If a teen in your life is experiencing a death, here are three things you can do to support them. The teenage years are already inherently challenging for most people. When an unexpected life event happens, the impact can be especially challenging to process at this age. Know that this may be, and is likely the teens first time experiencing death and that there are a lot of things that will be very new for them. Many teens have not heard adults talk about grief or experienced meaningful loss before. The newness of the experience at this age will likely be a formative event for them.
Some experiences to watch for:
1. End-of-life rituals
Most teens have not attended a funeral before. Rituals and etiquette may cause a lot of anxiety for teens, especially if they don’t know what to expect or how to act. They will likely also be uncomfortable feeling like they are on stage as everyone watches to see how they are coping.
Prepare the child for what to expect depending on the type of services you are going to have. Include them in the planning. Talk about what, if any, elements they would like to be a part of and what, if any, they can opt out of. The more concise and direct you are about the context and what will happen, the more their anxiety will likely to reduce. Encourage them to ask questions. Be open about the events you care most about and why, as well as the events you find draining.
Share with them your coping skills or any tips you have in engaging in community grieving events. Encourage them to participate, but don’t force them. The teen will likely be worried about their friends and what their friends will think. Allow your teen to take time away from the events to be with their social group. We encourage you to prepare your teen for the varied responses loved ones and friends may have to the death. Some loved ones will ignore it, others will be extremely impacted, some may use humor to cope, and some may feel very awkward. This is ok! Let your teen know their friends may react in all sorts of ways and that if a friend reacts negatively, it doesn’t reflect on them.
For adolescents who have little experience with trauma, death, pain, or stress, this will be the first time they experience the overwhelming emotions related to grief. This can be frightening, and many don’t have the self-awareness to know what types of coping strategies will help.
Normalize the range of emotions grievers are apt to experience. Prepare them for shifts in emotion and give them permission to laugh and feel happy when they feel like it. Help them brainstorm coping strategies such as counseling, journaling, and workbooks, but don’t push. One of the best ways to normalize these intense feelings is to model feeling them yourself. Be transparent and open with your teen about your own emotions and share with them about what emotional support you are using. You can let them know a certain friend, family member, grief group, or therapist is helping you. The teen watching you feel your feelings and process them in a healthy way is one of the best ways for them to know that they will survive these intense experiences.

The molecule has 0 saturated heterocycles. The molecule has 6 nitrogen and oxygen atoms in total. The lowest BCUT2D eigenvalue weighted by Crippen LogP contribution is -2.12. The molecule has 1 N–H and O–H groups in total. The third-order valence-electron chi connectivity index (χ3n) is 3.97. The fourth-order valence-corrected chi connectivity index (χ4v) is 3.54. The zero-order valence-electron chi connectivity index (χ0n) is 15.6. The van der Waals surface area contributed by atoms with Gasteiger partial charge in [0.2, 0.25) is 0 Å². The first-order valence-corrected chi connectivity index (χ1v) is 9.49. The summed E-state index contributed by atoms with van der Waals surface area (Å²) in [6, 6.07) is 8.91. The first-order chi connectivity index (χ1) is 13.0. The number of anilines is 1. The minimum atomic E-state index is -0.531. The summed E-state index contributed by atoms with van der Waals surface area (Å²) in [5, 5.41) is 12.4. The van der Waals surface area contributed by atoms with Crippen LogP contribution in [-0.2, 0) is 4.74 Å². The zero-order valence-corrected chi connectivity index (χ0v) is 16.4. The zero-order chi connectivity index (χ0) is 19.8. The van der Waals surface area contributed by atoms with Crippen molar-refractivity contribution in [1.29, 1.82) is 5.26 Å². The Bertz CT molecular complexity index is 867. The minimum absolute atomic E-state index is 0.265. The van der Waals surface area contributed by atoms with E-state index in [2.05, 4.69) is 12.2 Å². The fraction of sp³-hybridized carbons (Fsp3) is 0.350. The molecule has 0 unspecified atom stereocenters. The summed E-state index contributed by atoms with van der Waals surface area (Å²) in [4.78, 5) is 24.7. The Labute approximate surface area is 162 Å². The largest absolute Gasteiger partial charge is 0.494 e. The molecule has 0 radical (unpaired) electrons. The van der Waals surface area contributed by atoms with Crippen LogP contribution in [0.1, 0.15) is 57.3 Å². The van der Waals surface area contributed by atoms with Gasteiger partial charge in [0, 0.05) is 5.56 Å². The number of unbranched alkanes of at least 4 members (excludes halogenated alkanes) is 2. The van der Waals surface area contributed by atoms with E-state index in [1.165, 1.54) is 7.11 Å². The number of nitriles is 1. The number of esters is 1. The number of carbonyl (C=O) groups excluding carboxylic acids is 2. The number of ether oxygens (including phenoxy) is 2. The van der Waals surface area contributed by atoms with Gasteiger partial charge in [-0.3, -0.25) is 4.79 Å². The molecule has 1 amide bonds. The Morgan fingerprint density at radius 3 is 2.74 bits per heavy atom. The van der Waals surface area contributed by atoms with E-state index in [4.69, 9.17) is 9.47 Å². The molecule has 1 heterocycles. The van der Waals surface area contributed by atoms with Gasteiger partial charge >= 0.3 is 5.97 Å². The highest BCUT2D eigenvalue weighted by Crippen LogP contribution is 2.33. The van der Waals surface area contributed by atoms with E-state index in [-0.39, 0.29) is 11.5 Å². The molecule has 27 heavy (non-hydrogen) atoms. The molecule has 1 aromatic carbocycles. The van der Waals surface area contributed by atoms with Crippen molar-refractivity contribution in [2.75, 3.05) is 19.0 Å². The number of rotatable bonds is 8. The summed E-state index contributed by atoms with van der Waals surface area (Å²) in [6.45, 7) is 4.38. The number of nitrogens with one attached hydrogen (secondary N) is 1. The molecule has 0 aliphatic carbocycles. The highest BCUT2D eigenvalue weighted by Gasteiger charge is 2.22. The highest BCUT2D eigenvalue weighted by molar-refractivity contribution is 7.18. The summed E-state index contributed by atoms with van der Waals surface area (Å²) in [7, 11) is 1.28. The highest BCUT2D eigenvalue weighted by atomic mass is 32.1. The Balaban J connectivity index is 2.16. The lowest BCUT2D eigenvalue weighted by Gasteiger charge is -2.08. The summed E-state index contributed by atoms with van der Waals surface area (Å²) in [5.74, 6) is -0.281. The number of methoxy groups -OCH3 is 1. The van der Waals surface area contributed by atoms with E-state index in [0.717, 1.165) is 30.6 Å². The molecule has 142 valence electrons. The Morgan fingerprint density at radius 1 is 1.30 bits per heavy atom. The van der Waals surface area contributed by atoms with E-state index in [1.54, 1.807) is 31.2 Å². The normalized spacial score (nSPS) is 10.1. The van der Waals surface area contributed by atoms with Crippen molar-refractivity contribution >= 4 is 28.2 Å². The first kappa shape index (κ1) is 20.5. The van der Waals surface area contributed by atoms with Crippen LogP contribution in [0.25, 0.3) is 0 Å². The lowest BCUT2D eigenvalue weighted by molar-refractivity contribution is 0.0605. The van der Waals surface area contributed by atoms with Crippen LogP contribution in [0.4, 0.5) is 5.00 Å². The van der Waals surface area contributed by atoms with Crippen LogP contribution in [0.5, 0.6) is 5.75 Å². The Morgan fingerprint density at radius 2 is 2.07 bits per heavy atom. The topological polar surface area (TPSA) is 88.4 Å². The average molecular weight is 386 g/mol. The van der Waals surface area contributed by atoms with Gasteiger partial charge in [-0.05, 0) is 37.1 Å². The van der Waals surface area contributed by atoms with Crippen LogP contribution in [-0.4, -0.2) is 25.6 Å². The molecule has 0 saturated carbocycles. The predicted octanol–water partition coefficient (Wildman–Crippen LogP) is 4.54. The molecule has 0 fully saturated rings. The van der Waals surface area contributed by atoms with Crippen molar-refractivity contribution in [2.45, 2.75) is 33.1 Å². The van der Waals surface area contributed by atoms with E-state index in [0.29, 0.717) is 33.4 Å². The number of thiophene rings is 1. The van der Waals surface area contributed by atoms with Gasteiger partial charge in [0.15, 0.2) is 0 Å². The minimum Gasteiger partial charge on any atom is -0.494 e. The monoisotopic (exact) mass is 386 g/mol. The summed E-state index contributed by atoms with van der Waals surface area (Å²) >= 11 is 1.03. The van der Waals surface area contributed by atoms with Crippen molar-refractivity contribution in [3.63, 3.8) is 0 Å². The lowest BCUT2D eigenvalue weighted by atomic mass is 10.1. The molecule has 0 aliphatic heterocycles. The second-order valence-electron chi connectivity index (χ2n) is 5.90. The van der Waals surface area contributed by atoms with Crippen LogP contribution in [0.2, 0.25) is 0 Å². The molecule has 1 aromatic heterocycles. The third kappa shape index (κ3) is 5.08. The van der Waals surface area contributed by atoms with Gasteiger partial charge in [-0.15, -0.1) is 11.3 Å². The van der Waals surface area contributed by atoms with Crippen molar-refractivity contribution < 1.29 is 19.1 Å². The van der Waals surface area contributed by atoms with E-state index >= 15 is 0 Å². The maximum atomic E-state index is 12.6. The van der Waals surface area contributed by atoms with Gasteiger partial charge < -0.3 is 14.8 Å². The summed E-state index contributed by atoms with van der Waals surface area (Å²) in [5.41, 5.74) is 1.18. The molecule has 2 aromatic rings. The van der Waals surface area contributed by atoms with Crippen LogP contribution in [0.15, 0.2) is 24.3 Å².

3. Questions about life’s meaning
Not all teens are ready to ponder life’s complex existential questions, but they are certainly old enough to contemplate ‘why’s and ‘what for’s in the face of death. This may be the first time their worldview, religious views, or sense of immortality has been challenged.
Allow for open dialogue about a life’s philosophical, theological, and logistical questions. Don’t minimize their questions and help them find their own answers. Support them in talking to religious leaders, philosophers, and other deep thinkers if appropriate. Try and remember that while you’ve had years to ponder the meaning of life and death, these are questions they are only just beginning to ask. These questions can be some of the most creative and deep discussions you can have with your teenager. We encourage you to embrace not having all the answers, share openly about your own opinions, and embrace your curiosity about your teenager.
Supporting a teenager who has experienced the death of a loved one is a deeply compassionate and delicate process. It requires patience, empathy, and a willingness to listen without judgment. Understanding that grieving is a unique and individual journey for each teen is paramount. By offering them a safe and non-judgmental space to express their emotions, providing resources for professional help when needed, and involving them in decisions regarding memorializing or commemorating the deceased, we can help them navigate the complexities of grief. Ultimately, our unwavering support can empower them to heal, find solace, and gradually rebuild their lives while cherishing the memories of their loved ones.
How Antelope Recovery Can Support Your Teen’s Grief Journey
At Antelope Recovery, we understand the complexities of grief and its unique impact on adolescents. Our compassionate team is here to provide the guidance and support your teenager may need during this challenging time. We offer specialized counseling and therapeutic services to help them navigate their grief and find healthy ways to cope. If you believe your teenager could benefit from professional support as they heal, please don’t hesitate to reach out to Antelope Recovery. Together, we can assist your family in the journey toward healing, resilience, and hope.